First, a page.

Pharmacists Should Expect Challenges in Increasing COVID-19 Vaccine Uptake
Getting people to agree to an annual influenza vaccine is difficult enough, but pharmacists should expect different – and maybe more – barriers with the COVID-19 vaccine, when it is FDA-approved. Find out what a recent survey revealed about factors that would cause or prevent respondents from receiving a vaccine once it becomes available.
COLUMBUS, OHIO – While most respondents to a recent survey say they would be open to receiving a COVID-19 vaccine, once available, some groups were much less likely to say they will get one.
Pharmacists who will be providing the vaccine might be surprised at how political the decision to be vaccinated against the novel coronavirus has become, according to authors of an article in the journal Vaccine.
The report points out that several prophylactic vaccines against COVID-19 are currently in development but that relatively little had been known about acceptability of a COVID-19 vaccine to adults in the United States.
Researchers from The Ohio State University conducted an online survey of 2,006 adults in May 2020 to gauge their willingness to get a COVID-19 vaccine, i.e., vaccine acceptability.
Results indicate that, overall, 69% of participants expressed willingness to get a COVID-19 vaccine. .”The interest here is higher than what we typically see for flu vaccine and other vaccines where there is a strong public health need for widespread protection,” explained lead researcher Paul Reiter, PhD, MPH, an associate professor of health behavior and health promotion.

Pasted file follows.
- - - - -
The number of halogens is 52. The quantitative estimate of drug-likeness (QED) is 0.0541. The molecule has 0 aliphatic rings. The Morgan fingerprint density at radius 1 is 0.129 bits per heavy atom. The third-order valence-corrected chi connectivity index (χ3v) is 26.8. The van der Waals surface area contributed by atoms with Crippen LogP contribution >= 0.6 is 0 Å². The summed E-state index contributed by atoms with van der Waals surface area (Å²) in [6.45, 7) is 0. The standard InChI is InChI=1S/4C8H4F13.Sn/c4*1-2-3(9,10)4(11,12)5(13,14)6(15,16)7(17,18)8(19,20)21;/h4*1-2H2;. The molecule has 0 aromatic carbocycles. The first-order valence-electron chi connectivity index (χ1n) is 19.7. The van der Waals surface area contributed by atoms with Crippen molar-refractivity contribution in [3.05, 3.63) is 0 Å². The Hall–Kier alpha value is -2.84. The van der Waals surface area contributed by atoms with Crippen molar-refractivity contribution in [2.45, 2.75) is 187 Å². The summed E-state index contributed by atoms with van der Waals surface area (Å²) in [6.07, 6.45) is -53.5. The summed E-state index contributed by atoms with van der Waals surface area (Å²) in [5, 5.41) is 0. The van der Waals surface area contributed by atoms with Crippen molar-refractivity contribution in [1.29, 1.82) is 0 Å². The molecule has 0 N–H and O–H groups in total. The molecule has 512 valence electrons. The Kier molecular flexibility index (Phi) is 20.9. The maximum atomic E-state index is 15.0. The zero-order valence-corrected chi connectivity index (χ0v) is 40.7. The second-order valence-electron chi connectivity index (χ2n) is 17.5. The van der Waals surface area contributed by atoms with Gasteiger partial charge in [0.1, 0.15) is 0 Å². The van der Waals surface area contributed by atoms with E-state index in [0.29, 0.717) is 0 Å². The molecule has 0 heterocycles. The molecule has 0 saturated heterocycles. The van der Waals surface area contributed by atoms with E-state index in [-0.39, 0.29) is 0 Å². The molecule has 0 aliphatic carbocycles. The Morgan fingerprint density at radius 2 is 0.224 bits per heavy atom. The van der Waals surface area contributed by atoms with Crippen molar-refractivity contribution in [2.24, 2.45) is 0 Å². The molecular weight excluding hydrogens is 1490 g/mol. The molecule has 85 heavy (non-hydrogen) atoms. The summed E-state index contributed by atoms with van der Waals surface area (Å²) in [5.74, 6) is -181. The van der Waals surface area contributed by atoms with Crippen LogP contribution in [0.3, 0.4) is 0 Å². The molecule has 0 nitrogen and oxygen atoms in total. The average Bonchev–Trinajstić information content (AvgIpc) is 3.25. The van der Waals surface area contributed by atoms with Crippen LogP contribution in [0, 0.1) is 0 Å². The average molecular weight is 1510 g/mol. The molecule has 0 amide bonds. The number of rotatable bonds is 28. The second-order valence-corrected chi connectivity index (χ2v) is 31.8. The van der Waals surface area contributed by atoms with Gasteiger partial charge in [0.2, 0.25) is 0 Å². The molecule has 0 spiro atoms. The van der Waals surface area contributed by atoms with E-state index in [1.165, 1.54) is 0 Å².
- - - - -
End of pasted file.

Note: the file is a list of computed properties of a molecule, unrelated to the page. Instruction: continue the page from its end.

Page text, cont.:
Participants were more likely to be willing to get vaccinated if they thought their healthcare provider would recommend vaccination (RR = 1.73, 95% CI: 1.49–2.02) or if they were moderate (RR = 1.09, 95% CI: 1.02–1.16) or liberal (RR = 1.14, 95% CI: 1.07–1.22) in their political leaning.
The study team also note that respondents said they were more likely to be willing to get vaccinated:
- if they reported higher levels of perceived likelihood getting a COVID-19 infection in the future (RR = 1.05, 95% CI: 1.01–1.09),
- perceived severity of COVID-19 infection (RR = 1.08, 95% CI: 1.04–1.11), or
- perceived effectiveness of a COVID-19 vaccine (RR = 1.46, 95% CI: 1.40–1.52).
"That aligns with what we see in public health in a variety of areas -- if someone perceives themselves to be at a higher risk of a health issue, that's going to make them more likely to engage in the health behavior, in this case vaccination," Reiter said.
On the other hand, he added, “COVID-19 has turned into a political issue in many cases, and I think that some people just pick their side based on that, without much research. We've seen that with mask wearing. It's a promising public health intervention, but it's turned into a political powder keg."
While it was expected that adults who reported a higher level of perceived potential vaccine harms (RR = 0.95, 95% CI: 0.92–0.98) would be vaccine hesitant, researchers say they were concerned that participants were less likely to be willing to get vaccinated if they were non-Latino Black (RR = 0.81, 95% CI: 0.74–0.90)
"Given the disproportionate burden of COVID-19 infection and death among Black Americans, it's concerning to see that Black survey participants had less interest in a vaccine," Reiter said, referring to results that only 55% said they were likely to be vaccinated. "I think there are likely several factors at play, including access to care and trust in health care and potential socioeconomic barriers."
Such barriers are key since only 35% of participants in the study said they would agree to pay $50 or more out-of-pocket for a COVID-19 vaccine, he added.
“Many adults are willing to get a COVID-19 vaccine, though acceptability should be monitored as vaccine development continues. Our findings can help guide future efforts to increase COVID-19 vaccine acceptability (and uptake if a vaccine becomes available),” study authors conclude.